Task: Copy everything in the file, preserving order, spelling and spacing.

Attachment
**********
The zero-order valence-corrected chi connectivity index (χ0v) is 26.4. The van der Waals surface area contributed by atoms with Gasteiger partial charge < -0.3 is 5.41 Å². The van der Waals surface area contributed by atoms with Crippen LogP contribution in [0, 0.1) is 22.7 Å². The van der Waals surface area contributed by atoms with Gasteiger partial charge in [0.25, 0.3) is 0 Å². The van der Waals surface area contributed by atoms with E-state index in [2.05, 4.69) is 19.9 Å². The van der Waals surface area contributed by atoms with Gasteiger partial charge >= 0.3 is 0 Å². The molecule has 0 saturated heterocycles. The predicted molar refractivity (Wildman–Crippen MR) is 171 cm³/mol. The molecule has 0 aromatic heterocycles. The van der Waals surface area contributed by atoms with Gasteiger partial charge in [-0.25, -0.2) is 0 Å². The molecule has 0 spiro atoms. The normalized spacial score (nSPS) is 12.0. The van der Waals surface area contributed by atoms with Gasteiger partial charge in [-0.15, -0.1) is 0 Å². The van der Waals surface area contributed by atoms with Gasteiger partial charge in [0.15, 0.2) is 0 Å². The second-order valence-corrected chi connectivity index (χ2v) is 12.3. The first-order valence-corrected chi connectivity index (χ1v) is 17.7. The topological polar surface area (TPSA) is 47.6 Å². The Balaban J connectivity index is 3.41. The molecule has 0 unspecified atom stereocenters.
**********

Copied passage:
The zero-order valence-corrected chi connectivity index (χ0v) is 26.4. The van der Waals surface area contributed by atoms with Gasteiger partial charge < -0.3 is 5.41 Å². The van der Waals surface area contributed by atoms with Crippen LogP contribution in [0, 0.1) is 22.7 Å². The van der Waals surface area contributed by atoms with Gasteiger partial charge in [0.25, 0.3) is 0 Å². The van der Waals surface area contributed by atoms with E-state index in [2.05, 4.69) is 19.9 Å². The van der Waals surface area contributed by atoms with Gasteiger partial charge >= 0.3 is 0 Å². The molecule has 0 saturated heterocycles. The predicted molar refractivity (Wildman–Crippen MR) is 171 cm³/mol. The molecule has 0 aromatic heterocycles. The van der Waals surface area contributed by atoms with Gasteiger partial charge in [-0.25, -0.2) is 0 Å². The molecule has 0 spiro atoms. The normalized spacial score (nSPS) is 12.0. The van der Waals surface area contributed by atoms with Gasteiger partial charge in [-0.15, -0.1) is 0 Å². The van der Waals surface area contributed by atoms with Gasteiger partial charge in [0.15, 0.2) is 0 Å². The second-order valence-corrected chi connectivity index (χ2v) is 12.3. The first-order valence-corrected chi connectivity index (χ1v) is 17.7. The topological polar surface area (TPSA) is 47.6 Å². The Balaban J connectivity index is 3.41. The molecule has 0 unspecified atom stereocenters.